Valve could be working on its own game streaming service to rival the likes of Google Stadia, at least going by a reference spotted in some website code.
The reference to a ‘Steam Cloud Gaming’ service was highlighted on Twitter by Steam Database, which noted that it originated from a code update to a partner site.
Valve is working on "Steam Cloud Gaming" according to partner site code update. Partners will need to sign an addendum to their terms.Could this be a competitor to @GoogleStadia?https://t.co/7AQ9YxCol8November 6, 2019
As PCGamesN (opens in new tab), which spotted the above tweet, points out, details from GitHub show that a new line of code has been introduced to the Steam Games partner portal for a “function SignLatestCloudGamingAddendum( returnURL ).”
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Presumably this is about those who sell their wares on Steam signing up and agreeing to the aforementioned addendum related to the cloud gaming service.
Of course, this is merely a single mention of a purported service, and therefore the amount of weight that can be placed on this discovery is pretty limited. We definitely shouldn’t get carried away, and it could refer to something entirely different other than a full-on game streaming service.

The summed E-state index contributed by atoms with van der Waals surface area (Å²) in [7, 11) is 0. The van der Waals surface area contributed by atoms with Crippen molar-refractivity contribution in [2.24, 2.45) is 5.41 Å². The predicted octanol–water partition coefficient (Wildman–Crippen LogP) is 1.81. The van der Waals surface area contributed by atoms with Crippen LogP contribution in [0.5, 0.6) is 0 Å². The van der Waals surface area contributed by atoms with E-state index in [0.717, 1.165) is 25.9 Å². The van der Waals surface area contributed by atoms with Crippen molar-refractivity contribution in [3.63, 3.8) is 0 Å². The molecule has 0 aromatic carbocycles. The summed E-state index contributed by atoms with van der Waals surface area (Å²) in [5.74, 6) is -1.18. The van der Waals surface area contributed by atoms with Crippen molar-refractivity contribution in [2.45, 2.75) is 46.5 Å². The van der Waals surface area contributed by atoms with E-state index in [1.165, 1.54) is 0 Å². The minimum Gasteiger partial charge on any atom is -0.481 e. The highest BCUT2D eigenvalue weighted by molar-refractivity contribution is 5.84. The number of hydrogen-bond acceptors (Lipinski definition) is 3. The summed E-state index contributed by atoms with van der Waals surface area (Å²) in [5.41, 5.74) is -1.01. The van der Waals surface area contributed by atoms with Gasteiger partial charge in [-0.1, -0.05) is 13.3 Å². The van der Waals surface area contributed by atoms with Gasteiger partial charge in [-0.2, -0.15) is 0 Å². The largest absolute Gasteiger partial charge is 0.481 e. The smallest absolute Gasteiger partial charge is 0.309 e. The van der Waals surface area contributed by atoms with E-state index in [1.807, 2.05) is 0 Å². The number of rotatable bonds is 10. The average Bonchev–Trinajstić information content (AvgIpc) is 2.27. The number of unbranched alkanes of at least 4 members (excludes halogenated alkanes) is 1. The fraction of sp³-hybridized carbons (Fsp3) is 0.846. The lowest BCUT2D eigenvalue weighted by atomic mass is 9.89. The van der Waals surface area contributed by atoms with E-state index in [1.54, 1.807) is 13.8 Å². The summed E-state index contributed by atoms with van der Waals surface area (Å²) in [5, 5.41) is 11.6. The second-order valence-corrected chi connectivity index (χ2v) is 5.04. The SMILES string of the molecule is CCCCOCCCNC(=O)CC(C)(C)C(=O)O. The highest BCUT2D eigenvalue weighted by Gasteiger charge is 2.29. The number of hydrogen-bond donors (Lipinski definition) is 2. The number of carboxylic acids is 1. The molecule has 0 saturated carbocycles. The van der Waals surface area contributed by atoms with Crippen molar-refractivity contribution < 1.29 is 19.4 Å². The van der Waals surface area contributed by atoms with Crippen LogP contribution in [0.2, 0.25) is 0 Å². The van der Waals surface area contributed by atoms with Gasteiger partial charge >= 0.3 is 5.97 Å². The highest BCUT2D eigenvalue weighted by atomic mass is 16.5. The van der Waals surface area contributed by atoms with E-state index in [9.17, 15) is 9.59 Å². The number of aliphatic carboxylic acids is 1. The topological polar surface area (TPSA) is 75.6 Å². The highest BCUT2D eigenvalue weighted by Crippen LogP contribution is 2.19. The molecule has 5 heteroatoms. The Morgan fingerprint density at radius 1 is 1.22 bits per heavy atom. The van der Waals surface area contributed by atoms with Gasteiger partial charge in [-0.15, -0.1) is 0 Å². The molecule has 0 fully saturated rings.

That said, everyone (and their aunt) seems to be concocting their own streaming offering (Google Stadia, Microsoft with Project xCloud, PlayStation Now, Nvidia has GeForce Now), so it’s kind of an obvious move. Particularly if the future of gaming is going to increasingly focus on streaming as the quality of internet connections ramp up…
If Valve does want to enter this arena, though, it’ll be a tough fight. Getting the streaming infrastructure in place for low latency gaming across long distances is a tricky puzzle to solve, with Google and Microsoft already having a huge network of data centers in place – a massive advantage over Valve. Not to mention the expertise needed to make the technical side of game streaming work satisfactorily.
Valve might need to hook up with a major cloud player: AWS obviously springs to mind, although jumping into a partnership with Amazon could make it difficult to keep the operation competitively priced compared to rival services.
We’re getting ahead of ourselves here, though, and this simple line of website code could, of course, amount to nothing. Still, it’s clearly a rumor worth keeping an eye on, and doubtless if Valve could manage to keep pricing competitive, there are a lot of PC gamers out there who would rather support Steam than Google.
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